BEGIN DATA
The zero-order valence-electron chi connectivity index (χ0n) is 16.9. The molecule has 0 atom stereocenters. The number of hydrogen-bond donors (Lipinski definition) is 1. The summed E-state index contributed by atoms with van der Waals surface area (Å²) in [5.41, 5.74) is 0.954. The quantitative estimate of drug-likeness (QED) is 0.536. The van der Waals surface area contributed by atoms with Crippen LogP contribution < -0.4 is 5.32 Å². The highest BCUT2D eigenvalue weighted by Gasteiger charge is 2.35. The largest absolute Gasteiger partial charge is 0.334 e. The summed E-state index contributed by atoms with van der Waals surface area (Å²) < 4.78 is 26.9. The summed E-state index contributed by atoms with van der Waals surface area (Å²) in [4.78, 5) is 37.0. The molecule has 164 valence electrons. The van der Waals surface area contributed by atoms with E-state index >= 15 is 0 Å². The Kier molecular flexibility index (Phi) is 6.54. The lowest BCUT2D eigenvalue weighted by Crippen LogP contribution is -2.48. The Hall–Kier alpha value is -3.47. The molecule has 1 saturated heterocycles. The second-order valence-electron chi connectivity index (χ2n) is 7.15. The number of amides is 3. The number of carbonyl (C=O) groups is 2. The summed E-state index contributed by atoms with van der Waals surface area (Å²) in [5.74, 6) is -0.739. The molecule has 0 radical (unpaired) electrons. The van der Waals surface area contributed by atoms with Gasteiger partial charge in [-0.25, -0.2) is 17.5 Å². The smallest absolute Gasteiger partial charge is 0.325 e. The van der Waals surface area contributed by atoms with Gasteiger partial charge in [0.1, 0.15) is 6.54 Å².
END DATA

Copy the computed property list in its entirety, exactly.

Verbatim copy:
The zero-order valence-electron chi connectivity index (χ0n) is 16.9. The molecule has 0 atom stereocenters. The number of hydrogen-bond donors (Lipinski definition) is 1. The summed E-state index contributed by atoms with van der Waals surface area (Å²) in [5.41, 5.74) is 0.954. The quantitative estimate of drug-likeness (QED) is 0.536. The van der Waals surface area contributed by atoms with Crippen LogP contribution < -0.4 is 5.32 Å². The highest BCUT2D eigenvalue weighted by Gasteiger charge is 2.35. The largest absolute Gasteiger partial charge is 0.334 e. The summed E-state index contributed by atoms with van der Waals surface area (Å²) < 4.78 is 26.9. The summed E-state index contributed by atoms with van der Waals surface area (Å²) in [4.78, 5) is 37.0. The molecule has 164 valence electrons. The van der Waals surface area contributed by atoms with E-state index >= 15 is 0 Å². The Kier molecular flexibility index (Phi) is 6.54. The lowest BCUT2D eigenvalue weighted by Crippen LogP contribution is -2.48. The Hall–Kier alpha value is -3.47. The molecule has 1 saturated heterocycles. The second-order valence-electron chi connectivity index (χ2n) is 7.15. The number of amides is 3. The number of carbonyl (C=O) groups is 2. The summed E-state index contributed by atoms with van der Waals surface area (Å²) in [5.74, 6) is -0.739. The molecule has 0 radical (unpaired) electrons. The van der Waals surface area contributed by atoms with Gasteiger partial charge in [-0.25, -0.2) is 17.5 Å². The smallest absolute Gasteiger partial charge is 0.325 e. The van der Waals surface area contributed by atoms with Gasteiger partial charge in [0.1, 0.15) is 6.54 Å².